Lumieres d'Orient / Eastern Lights

by Émile Vedel

From Ceylon (Sri Lanka), Madurai (South India) and Canton (Guanghzou), an inspiring travelogue towards Angkor, with a magnificient description, and Oceania.

Lumieres Vedel

Type: paperback

Publisher: Carnets de voyage, préfacés par Pierre Loti

Edition: Kailash Editions, Paris-Pondicherry, 2009

Published: 1900

Author: Émile Vedel

Pages: 178

ISBN: 9-782842-881838

Language : French

French Navy officer Émile Vedel took an atypical route to Angkor, starting with Ceylon and South India, stopovers that allowed him to better understand the roots of Hinduism and Buddhism, and to prepare himself for the revelation at Angkor.

With a keen eye for artistic details that made a deep impression on his friend novelist Pierre Loti -- for instance his description of a classical Indian dance performance in Madurai, page 22 --, the traveler reaches Angkor with clear notions of Buddhist traditions, from Burma and after navigating through the submerged forests of the Tonle Sap.

In fourty inspired pages, he describes Siem Reap, Angkor and some temples nearby, particularly in awe with the Apsara figures. This is probably one of the best descriptions of the Angkorian complex at the time of its 'rediscovery' by Western explorers.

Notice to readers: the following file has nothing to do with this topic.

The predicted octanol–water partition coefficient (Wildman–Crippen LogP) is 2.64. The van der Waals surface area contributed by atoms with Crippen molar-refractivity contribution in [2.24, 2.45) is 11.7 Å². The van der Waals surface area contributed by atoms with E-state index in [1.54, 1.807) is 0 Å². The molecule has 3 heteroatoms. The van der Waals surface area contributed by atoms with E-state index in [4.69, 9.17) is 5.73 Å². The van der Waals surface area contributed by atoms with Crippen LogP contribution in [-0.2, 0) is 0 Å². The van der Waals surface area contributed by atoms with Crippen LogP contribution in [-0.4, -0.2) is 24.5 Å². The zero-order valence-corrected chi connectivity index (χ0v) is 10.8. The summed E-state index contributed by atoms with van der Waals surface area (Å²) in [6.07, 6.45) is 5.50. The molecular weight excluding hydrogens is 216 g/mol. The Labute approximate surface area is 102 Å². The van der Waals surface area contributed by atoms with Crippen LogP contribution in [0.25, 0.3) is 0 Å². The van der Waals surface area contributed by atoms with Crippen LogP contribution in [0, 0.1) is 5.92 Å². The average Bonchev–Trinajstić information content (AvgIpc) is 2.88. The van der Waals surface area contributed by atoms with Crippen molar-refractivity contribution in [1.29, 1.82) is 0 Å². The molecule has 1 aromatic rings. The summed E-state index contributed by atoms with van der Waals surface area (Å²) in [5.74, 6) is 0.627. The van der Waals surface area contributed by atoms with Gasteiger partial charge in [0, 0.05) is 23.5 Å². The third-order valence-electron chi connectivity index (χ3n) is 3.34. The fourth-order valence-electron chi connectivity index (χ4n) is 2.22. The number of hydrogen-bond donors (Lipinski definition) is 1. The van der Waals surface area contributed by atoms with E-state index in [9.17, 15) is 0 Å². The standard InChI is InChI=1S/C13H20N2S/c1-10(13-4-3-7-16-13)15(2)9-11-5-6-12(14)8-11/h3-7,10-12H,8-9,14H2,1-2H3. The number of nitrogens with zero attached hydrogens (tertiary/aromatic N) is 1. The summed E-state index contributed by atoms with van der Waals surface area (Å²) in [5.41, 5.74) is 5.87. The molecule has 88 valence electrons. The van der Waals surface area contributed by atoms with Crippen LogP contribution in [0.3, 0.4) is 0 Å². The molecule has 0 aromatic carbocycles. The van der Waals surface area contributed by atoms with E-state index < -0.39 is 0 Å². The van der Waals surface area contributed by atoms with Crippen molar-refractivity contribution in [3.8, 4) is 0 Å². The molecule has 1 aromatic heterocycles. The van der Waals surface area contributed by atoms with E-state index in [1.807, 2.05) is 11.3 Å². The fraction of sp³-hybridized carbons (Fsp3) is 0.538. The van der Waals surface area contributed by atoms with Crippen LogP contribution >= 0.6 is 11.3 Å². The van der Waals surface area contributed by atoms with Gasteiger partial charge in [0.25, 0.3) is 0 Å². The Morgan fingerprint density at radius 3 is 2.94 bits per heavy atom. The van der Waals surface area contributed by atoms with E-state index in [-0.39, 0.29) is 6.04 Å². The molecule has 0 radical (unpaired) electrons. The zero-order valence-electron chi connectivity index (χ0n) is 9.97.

Tags: travelogue, French explorers, apsaras, Bayon, Tonle Sap

About the Travel Writer

Emile Vedel2

Émile Vedel

A close friend to French writer Pierre Loti, Émile Vedel (21 Aug 1858, Marseilles - 12 Fev 1937, Tahiti, French Polynesia) was a naval officer and a writer who traveled extensively through the Far East -- he adopted as his daughter the Taihitian princess Takau-Pomare -- and wrote one of the first modern descriptions of Angkor. He died in Tahiti.

One of the first submarine commanders in the French Marine Nationale, Émile Vedel authored several travel books and novels, including Lumieres d'Orient or L'ile d'épouvante. With Pierre Loti, he translated into French Shakespeare's King Lear. He was one of the few people at Loti’s deathbed and one of the very few allowed to visit his grave within the walls of his family home on the Isle of Oléron near La Rochelle. Later on, he edited his friend's Journal and personal papers.

Ari'i-manihinihi Te-vahine-rere-atua-i-Fareia, better known as Princess Takau Pōmare-Vedel (January 4, 1887 - June 27, 1976) Princess Takau-Pomaré-Vedel, daughter of the Taihitian Queen consortJoanna Marau Taaroa a Tepau Salmon (1860-1935):